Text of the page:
While CBO initiates its operation, it looks for an initialization configuration file named ‘clarify.env’. This file contains several important definitions, such as JDBC connection information, which are mandatory for its operation.

One of the parameters included in clarify.env tells the application the location of Amdocs System Configuration (ASC) data. This data can be located either on disk as XML files or stored in the database instance indicated by the JDBC connection parameters.

The clarify.env is located in a directory called ‘bin’ which contains all relevant application dynamic runtime libraries (*.dll for windows, *.so for Unix flavors).  This directory could be located anywhere provided the operating system has its path defined correctly

For example:   Assuming our ‘bin’ directory is located at the following path:


(Windows) – we need to make sure this path is included in a system variable named ‘PATH’.

Once CBO understands where the data is located, then it looks for certain parameters within these data to determine its connections with CRM database (and possibly other database instances used by other applications).

In other words:  In order to properly use the CBO layer the application must:

  1. Know its ASC data location
  2. Extract and use proper resource definitions (such as the CRM database connection) from the ASC data 
    regardless the location of the ASC data (on disk or in the database).

Here is an example for a full clarify.env file:

##########  C:\CRM800\Apps\CrmApps\bin_crm ################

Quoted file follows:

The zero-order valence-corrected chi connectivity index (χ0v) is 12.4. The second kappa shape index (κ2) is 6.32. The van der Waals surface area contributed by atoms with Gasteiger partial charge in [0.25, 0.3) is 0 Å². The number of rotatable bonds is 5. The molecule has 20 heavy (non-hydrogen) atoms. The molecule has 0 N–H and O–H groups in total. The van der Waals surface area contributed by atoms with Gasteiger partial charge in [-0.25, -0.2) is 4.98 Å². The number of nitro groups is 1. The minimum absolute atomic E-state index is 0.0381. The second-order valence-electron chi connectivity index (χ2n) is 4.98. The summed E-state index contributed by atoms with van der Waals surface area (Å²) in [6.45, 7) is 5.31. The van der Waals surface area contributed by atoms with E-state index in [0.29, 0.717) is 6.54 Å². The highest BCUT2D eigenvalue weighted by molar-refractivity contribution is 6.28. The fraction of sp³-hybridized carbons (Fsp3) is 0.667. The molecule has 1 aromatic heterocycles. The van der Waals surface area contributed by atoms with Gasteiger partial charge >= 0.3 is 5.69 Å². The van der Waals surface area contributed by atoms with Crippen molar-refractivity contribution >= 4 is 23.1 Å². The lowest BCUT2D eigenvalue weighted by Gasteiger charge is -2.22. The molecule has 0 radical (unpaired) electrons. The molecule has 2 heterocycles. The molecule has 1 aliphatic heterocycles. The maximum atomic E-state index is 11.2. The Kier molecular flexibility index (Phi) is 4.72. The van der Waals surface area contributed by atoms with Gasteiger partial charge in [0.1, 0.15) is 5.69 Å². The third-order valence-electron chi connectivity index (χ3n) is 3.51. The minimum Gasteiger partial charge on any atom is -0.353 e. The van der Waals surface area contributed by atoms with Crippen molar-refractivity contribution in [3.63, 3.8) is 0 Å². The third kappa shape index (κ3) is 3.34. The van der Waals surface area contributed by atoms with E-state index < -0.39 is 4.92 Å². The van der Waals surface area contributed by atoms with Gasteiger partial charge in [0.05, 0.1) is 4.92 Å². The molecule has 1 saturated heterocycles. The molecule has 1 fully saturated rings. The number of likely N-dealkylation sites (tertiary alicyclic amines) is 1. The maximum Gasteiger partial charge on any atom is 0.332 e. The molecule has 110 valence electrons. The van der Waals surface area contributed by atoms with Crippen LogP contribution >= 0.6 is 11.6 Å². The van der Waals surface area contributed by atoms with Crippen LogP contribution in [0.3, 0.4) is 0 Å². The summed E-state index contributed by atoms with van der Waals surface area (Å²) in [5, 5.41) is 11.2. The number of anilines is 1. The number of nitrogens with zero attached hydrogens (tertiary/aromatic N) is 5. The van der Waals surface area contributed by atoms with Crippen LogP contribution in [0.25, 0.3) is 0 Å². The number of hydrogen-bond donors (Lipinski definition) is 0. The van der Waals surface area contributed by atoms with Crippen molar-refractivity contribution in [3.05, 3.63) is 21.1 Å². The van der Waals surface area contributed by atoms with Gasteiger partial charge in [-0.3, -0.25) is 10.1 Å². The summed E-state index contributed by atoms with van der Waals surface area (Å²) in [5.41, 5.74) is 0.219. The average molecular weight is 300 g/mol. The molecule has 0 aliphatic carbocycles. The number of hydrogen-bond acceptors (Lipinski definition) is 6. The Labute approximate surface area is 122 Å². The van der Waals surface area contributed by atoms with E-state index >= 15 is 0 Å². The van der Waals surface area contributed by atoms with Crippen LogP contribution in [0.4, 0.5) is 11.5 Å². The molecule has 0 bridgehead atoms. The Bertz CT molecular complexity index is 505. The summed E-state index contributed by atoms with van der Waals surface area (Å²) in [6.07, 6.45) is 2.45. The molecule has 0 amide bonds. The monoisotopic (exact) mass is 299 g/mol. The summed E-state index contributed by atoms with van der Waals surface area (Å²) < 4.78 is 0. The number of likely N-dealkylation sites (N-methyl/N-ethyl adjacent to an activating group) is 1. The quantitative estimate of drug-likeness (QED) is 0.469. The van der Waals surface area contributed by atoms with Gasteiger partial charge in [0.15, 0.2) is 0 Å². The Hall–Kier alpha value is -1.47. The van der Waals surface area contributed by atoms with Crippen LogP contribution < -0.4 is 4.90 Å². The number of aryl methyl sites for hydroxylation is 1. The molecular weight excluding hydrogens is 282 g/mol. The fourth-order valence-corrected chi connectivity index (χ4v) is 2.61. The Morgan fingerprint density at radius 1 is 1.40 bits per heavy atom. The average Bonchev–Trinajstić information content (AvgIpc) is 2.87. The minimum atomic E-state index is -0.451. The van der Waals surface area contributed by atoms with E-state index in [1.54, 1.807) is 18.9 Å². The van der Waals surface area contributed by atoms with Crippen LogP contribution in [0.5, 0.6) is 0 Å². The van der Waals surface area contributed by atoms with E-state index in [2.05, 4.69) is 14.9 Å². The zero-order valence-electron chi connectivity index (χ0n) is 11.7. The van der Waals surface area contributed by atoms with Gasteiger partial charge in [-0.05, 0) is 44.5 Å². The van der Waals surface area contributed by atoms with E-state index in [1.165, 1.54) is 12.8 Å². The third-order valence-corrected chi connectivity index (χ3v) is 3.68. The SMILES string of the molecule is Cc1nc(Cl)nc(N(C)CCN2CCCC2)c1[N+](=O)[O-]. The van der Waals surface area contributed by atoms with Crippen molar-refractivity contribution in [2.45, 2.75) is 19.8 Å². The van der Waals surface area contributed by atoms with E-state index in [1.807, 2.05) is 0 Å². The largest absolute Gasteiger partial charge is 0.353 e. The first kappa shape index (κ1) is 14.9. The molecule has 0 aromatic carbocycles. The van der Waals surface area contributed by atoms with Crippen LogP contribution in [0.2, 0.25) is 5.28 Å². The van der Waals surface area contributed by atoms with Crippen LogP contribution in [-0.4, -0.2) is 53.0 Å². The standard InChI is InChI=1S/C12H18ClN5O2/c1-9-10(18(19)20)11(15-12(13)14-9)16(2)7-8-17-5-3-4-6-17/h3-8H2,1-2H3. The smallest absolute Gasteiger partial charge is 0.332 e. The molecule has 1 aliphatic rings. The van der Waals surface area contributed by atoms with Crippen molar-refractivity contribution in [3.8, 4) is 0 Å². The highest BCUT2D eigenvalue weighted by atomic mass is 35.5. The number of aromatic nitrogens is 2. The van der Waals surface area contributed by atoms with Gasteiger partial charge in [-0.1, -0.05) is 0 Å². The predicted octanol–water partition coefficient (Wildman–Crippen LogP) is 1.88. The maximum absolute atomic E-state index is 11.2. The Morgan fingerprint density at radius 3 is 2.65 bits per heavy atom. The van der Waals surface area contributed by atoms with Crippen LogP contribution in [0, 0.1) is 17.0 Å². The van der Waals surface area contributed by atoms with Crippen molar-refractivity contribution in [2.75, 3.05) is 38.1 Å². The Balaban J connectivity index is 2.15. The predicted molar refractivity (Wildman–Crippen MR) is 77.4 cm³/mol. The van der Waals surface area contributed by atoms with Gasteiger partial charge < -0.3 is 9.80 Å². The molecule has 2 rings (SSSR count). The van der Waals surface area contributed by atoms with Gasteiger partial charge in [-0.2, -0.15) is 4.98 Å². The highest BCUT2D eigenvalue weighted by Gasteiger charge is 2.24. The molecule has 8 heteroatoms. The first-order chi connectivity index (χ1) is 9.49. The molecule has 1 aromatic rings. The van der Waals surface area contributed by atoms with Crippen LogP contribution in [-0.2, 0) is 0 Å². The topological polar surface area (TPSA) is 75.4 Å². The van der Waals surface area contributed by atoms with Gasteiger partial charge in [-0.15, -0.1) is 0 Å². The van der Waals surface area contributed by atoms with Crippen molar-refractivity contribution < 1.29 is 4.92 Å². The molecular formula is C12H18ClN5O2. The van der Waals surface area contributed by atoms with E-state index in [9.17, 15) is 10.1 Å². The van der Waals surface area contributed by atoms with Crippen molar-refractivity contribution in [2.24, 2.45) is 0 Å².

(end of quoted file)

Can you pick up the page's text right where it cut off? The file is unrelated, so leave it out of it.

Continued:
##### Used for Initial Connection ######

######### Conf file location ######################################
# -- FOR DB READ - #####
#    Used here to read from file.
#    to read and store in db, comment the following line
 ######### Conf file type ##############################################
# -- CURRENTLY SET TO RETRIEVE PARAMS FROM  baseConfig       -- #####
# baseConfig      - Used for Smart apps     
# baseConfigThin  - Used for thin apps



;    The following class path config works for Core CRM

java_args=-Xms512m -Xmx512m

##### Use the following to switch-on Trace log ####

##### Use the following to switch-on ASC log ####
# enable_asc_log=true

##### Other Parameters #####################
user_admin_priv=System Administrator

In order to run a console application, you do not need the full clarify.env file, since some of the parameters above refer to an application server (Weblogic) environment.

Here are explanations for the most important parameters:

  • jdbc_db_xxx
    JDBC connection parameters, required for some initialization work (I.e. access and search  ASC data).
  • config_file_location
    ASC files location on disk. Omitting this parameter means that the ASC data is stored in the database instance indicated by the above JDBC parameters.
  • crm_config 
    The location of CRM parameters within the ASC data.  The location is indicated by a node name.